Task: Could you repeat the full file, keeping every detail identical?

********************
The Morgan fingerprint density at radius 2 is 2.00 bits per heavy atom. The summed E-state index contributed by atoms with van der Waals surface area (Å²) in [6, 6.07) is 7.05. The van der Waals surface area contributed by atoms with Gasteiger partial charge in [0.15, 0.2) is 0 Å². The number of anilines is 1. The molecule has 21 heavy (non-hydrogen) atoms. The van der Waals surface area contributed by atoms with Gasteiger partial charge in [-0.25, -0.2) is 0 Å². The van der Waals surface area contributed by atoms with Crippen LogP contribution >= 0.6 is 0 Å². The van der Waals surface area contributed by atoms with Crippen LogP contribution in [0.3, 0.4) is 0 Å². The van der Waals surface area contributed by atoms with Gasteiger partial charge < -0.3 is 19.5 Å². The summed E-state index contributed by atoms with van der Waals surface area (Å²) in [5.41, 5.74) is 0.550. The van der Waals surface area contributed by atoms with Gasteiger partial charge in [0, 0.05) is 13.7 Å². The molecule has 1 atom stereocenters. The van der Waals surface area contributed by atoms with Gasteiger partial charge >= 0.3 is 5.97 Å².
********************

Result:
The Morgan fingerprint density at radius 2 is 2.00 bits per heavy atom. The summed E-state index contributed by atoms with van der Waals surface area (Å²) in [6, 6.07) is 7.05. The van der Waals surface area contributed by atoms with Gasteiger partial charge in [0.15, 0.2) is 0 Å². The number of anilines is 1. The molecule has 21 heavy (non-hydrogen) atoms. The van der Waals surface area contributed by atoms with Gasteiger partial charge in [-0.25, -0.2) is 0 Å². The van der Waals surface area contributed by atoms with Crippen LogP contribution >= 0.6 is 0 Å². The van der Waals surface area contributed by atoms with Crippen LogP contribution in [0.3, 0.4) is 0 Å². The van der Waals surface area contributed by atoms with Gasteiger partial charge < -0.3 is 19.5 Å². The summed E-state index contributed by atoms with van der Waals surface area (Å²) in [5.41, 5.74) is 0.550. The van der Waals surface area contributed by atoms with Gasteiger partial charge in [0, 0.05) is 13.7 Å². The molecule has 1 atom stereocenters. The van der Waals surface area contributed by atoms with Gasteiger partial charge >= 0.3 is 5.97 Å².